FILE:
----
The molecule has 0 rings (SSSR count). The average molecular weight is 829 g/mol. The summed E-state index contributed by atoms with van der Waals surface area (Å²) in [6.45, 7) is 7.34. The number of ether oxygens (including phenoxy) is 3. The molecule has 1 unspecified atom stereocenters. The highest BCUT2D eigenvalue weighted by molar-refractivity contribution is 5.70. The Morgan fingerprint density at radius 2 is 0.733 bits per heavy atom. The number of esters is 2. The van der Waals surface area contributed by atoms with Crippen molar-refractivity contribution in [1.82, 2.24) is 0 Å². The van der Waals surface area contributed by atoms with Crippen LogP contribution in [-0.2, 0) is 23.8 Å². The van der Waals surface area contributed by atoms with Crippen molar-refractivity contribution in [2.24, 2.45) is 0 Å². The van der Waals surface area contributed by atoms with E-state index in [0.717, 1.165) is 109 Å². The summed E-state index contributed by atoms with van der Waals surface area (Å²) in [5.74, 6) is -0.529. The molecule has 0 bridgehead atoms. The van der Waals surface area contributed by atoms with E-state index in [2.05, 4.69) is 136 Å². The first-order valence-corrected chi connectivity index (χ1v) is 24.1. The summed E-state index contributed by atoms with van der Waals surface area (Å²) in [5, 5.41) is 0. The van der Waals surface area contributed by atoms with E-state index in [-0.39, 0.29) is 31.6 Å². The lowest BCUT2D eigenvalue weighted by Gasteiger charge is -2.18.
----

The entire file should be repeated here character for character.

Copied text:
The molecule has 0 rings (SSSR count). The average molecular weight is 829 g/mol. The summed E-state index contributed by atoms with van der Waals surface area (Å²) in [6.45, 7) is 7.34. The number of ether oxygens (including phenoxy) is 3. The molecule has 1 unspecified atom stereocenters. The highest BCUT2D eigenvalue weighted by molar-refractivity contribution is 5.70. The Morgan fingerprint density at radius 2 is 0.733 bits per heavy atom. The number of esters is 2. The van der Waals surface area contributed by atoms with Crippen molar-refractivity contribution in [1.82, 2.24) is 0 Å². The van der Waals surface area contributed by atoms with Crippen LogP contribution in [-0.2, 0) is 23.8 Å². The van der Waals surface area contributed by atoms with Crippen molar-refractivity contribution in [2.24, 2.45) is 0 Å². The van der Waals surface area contributed by atoms with E-state index in [0.717, 1.165) is 109 Å². The summed E-state index contributed by atoms with van der Waals surface area (Å²) in [5.74, 6) is -0.529. The molecule has 0 bridgehead atoms. The van der Waals surface area contributed by atoms with E-state index in [2.05, 4.69) is 136 Å². The first-order valence-corrected chi connectivity index (χ1v) is 24.1. The summed E-state index contributed by atoms with van der Waals surface area (Å²) in [5, 5.41) is 0. The van der Waals surface area contributed by atoms with E-state index in [-0.39, 0.29) is 31.6 Å². The lowest BCUT2D eigenvalue weighted by Gasteiger charge is -2.18.